“We launched the programming language and the online community at the exact same time,” Resnick said. “To us they are inextricably linked. Being part of a community is part of that creative learning process.”

People tend to expect collaborative learning environments in the physical world, but have a harder time creating them in the digital world. Ipzy’s Lemonade Time game is a good example of how powerful an online community can be. Lemonade Time was viewed over 15,000 times by other users, so Ipzy had an audience, which was motivating. Several thousand people indicated they loved the game, and perhaps even more flattering, dozens of people made variations on Ipzy’s project.

There were comments, suggestions, and questions about why Ipzy had made certain choices. Ipzy engaged with these comments and made changes based upon them, illustrating how something becomes better when people think about it together.

The Scratch team puts a lot of effort into moderating the community to maintain the type of positive, safe environment where kids like Ipzy can play — not just to have fun, but to take risks, test boundaries and try new things. The blocks themselves are easy to set aside and pick up later, so there’s no negative consequence to trying something new. That playful spirit is cultivated and carefully nurtured.

SCRATCH 3.0

Using this history of projects built on passions, in community and with a playful spirit, the Scratch team is gearing up to release a new version of Scratch. They’re integrating feedback from educators and users by making teacher accounts, learning resources, in-person communities and several new features to the actual program.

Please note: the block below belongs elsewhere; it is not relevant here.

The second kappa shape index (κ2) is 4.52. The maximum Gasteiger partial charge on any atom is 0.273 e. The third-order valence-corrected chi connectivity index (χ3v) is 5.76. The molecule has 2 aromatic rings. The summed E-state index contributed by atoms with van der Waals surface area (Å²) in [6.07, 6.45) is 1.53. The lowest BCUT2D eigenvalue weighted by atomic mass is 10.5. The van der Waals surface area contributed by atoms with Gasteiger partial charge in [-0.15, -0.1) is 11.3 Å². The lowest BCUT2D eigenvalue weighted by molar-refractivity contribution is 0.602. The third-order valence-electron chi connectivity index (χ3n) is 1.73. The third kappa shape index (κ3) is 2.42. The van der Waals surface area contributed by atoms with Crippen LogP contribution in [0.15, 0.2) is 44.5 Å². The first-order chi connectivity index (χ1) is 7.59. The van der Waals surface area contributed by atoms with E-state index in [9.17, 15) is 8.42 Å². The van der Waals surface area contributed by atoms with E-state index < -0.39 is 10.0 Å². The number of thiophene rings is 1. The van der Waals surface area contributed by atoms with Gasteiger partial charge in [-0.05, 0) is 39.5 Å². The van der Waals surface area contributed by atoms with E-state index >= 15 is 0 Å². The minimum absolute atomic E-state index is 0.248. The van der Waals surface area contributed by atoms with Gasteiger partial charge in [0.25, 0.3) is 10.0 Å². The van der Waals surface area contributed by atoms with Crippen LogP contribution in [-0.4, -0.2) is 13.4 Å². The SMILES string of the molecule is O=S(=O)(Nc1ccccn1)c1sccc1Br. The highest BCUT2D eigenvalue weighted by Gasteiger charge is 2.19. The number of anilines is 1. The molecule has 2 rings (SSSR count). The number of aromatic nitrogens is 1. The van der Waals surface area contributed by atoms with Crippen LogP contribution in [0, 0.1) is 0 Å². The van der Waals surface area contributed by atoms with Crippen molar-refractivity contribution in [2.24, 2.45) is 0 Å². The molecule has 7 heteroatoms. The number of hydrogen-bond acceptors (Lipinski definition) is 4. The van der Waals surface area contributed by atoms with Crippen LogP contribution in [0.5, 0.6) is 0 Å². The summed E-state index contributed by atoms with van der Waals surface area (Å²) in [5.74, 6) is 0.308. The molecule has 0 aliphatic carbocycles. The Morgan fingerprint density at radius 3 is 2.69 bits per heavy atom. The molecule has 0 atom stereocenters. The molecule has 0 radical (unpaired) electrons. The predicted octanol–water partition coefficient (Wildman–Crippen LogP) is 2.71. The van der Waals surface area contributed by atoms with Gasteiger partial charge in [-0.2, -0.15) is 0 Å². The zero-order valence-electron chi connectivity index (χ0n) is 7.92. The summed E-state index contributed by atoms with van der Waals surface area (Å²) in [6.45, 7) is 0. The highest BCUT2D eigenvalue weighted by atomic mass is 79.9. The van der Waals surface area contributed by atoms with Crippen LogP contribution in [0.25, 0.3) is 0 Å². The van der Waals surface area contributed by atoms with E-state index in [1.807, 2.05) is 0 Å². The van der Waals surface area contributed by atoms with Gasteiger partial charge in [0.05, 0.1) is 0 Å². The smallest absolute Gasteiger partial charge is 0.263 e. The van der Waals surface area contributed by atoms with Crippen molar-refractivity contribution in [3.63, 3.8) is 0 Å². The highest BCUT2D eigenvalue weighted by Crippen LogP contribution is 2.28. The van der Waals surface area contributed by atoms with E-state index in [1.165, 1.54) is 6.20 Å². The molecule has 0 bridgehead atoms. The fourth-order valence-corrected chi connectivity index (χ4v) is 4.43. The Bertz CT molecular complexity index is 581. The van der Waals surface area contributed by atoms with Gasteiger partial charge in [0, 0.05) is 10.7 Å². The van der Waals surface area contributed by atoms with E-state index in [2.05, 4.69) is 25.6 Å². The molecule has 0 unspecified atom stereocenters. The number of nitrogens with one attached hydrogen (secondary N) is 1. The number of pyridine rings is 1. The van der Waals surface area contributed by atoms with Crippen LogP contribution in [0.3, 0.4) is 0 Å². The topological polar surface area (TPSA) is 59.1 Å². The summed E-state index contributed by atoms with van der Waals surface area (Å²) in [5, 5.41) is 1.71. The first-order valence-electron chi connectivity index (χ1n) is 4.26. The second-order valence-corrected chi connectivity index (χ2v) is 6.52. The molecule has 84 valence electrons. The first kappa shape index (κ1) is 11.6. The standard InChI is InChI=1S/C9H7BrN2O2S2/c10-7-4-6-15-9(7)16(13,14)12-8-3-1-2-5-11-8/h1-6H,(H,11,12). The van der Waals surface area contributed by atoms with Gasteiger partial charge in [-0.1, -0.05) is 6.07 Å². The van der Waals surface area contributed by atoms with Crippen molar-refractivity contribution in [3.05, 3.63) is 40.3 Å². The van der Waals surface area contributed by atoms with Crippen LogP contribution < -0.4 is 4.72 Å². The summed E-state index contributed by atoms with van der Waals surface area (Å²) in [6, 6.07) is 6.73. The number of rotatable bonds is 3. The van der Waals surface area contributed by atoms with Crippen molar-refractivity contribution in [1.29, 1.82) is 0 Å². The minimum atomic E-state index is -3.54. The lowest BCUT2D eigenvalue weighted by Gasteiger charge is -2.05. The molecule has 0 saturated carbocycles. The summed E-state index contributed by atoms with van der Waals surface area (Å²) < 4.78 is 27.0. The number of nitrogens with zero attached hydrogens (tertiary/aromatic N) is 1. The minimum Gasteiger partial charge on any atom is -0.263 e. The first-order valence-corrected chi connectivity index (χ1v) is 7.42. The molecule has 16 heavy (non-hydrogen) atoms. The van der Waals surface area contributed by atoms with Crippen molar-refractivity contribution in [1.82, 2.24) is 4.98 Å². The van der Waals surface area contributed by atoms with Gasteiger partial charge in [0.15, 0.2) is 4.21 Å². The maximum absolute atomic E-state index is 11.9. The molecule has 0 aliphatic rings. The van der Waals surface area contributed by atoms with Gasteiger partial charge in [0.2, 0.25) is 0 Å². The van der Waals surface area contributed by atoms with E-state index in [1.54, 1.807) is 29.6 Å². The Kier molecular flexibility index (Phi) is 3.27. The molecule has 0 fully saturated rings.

The new version of Scratch is being designed to work on mobile devices, so it will be lighter and more flexible. The developers are redesigning the blocks to be more finger-friendly and to look more horizontal, akin to the Scratch Jr. blocks, which can be used for the lighter, smaller projects likely to be created on a mobile device.

The team is also working on a way to integrate the physical world with Scratch using what they’re currently calling a “Scratch Pad,” but whose name could change. Its design is intentionally minimal, just a small round object with a knob, a button, a slot and sensors inside.

“We want to make it easy for people to build around it,” Resnick said. The team is currently thinking the slot would allow cardboard to be the universal connector, and kids could build from there. The simplicity of the hardware means it can become part of anything, a controller for a game, an accelerometer, anything a kid might want to program.

“We see Scratch as a type of building,” Resnick said. “Kids are building programs with Scratch, so we really want to give them the experience of building in the physical world and in the computational world.”

The developers are testing these new features out on a separate ScratchX site, where they’ve posted open-source code for the various extensions that could work with other types of physical devices like Lego WeDo, Arduinos or even text-to-speech. The idea is to make it easier for kids to write programs in Scratch that control or manipulate things they have built in the physical world.

“We also want to make it really easy for other people to add their own extensions,” Resnick said. “We don’t want to be the bottleneck.” Other developers have already posted some of those extensions to the ScratchX site. Resnick hopes to have an alpha version of Scratch 3.0 running by early 2018 so a wider community can begin playing with it on the ScratchX site. Then later in the year they’ll integrate the 3.0 version with the existing Scratch website and community. The developers hope, but aren’t promising, that everything will be ready for the start of school in 2018.

Scratch developers demonstrated how kids could use many kinds of materials to build physical objects around the “Scratch Pad,” which could then be programmed with Scratch. (Katrina Schwartz)